02 September 2019 :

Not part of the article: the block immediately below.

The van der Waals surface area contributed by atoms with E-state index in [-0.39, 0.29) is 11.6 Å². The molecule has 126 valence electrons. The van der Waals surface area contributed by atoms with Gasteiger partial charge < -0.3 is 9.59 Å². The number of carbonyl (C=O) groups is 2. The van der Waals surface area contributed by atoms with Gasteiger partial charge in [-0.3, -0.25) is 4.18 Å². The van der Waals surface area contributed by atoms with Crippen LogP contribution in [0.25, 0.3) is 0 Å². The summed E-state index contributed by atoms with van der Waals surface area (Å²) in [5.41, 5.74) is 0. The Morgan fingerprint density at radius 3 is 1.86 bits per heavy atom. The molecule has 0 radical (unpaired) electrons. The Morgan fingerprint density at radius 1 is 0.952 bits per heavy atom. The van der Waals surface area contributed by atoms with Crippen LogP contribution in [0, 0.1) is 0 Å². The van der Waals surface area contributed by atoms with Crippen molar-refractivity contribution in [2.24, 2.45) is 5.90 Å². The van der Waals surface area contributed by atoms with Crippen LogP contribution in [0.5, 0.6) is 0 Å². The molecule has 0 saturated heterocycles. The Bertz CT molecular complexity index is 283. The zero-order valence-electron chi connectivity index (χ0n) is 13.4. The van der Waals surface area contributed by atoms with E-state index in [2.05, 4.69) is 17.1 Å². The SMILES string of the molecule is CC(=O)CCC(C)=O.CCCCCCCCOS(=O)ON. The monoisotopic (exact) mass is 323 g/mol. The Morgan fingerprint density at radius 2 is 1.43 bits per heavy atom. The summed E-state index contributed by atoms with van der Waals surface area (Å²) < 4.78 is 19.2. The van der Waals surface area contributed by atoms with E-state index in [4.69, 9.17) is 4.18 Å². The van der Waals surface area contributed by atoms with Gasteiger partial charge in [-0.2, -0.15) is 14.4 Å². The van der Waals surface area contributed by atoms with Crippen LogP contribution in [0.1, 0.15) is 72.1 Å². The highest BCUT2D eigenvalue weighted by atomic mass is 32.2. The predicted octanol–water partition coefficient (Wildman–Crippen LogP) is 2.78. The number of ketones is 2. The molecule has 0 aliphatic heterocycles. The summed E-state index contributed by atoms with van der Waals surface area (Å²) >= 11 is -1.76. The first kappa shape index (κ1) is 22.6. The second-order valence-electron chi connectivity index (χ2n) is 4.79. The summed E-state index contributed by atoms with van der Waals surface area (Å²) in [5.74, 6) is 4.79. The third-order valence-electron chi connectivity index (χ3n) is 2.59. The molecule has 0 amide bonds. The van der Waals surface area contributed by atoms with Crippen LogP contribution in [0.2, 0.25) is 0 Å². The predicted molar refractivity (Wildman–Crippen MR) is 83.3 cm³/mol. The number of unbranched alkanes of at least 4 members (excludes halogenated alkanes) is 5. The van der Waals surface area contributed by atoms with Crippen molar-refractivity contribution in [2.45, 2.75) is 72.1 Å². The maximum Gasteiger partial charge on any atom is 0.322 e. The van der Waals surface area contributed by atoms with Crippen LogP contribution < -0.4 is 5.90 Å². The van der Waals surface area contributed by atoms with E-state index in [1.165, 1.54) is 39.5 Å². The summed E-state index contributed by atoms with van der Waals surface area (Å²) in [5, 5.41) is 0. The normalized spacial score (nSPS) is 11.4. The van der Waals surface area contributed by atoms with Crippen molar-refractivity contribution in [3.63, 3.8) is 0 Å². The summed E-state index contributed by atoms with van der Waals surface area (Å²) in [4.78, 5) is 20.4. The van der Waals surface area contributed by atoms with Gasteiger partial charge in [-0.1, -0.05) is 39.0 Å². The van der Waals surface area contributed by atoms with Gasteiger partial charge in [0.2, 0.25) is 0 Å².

A military judge on Friday set Jan. 11, 2021, as the start of the joint death-penalty trial at Guantánamo Bay of Khalid Shaikh Mohammed and four men charged as plotters of the attacks that killed 2,976 people in New York, Washington and a Pennsylvania field on Sept. 11, 2001. Khalid Sheikh Mohammed, Walid bin Attash, Ramzi bin al-Shibh, Ammar al-Baluchi, and Mustafa al-Hawsawi are held at the Guantanamo Bay prison camp, and will finally go to trial in 2021, almost 20 years after the devastating attack on the United States involving hijacked airliners. They are accused of planning and participating in the plot - allegedly hatched by al-Qaeda leader Osama bin Laden - to hijack four airliners and crash them into New York City's World Trade Center and buildings in Washington, DC. 2 of the planes struck the World Trade Center's twin towers, another hit the Pentagon, and a 4th crashed into a field in Pennsylvania killing nearly 3,000 people on September 11, 2001. The judge, Col. W. Shane Cohen of the Air Force, set the date for the start of the selection of a military jury at the war court compound at the Navy base in Cuba called Camp Justice. It was included in a 10-page trial scheduling order that set deadlines toward reaching that trial date. The timetable includes a list of materials the prosecutors must provide the defense teams by Oct. 1 as the first step to achieving that start date. This is the first time that a trial judge in the case actually set a start-of-trial date, despite requests by prosecutors since 2012 to two earlier judges to do so. The five will be the first to go on trial in the "military commissions" established to handle the "war on terror" detainees captured and sent to Guantanamo after September 11. The five were formally charged in 2012 with conspiracy, attacking civilians, murder in violation of the law of war, aircraft hijacking and terrorism.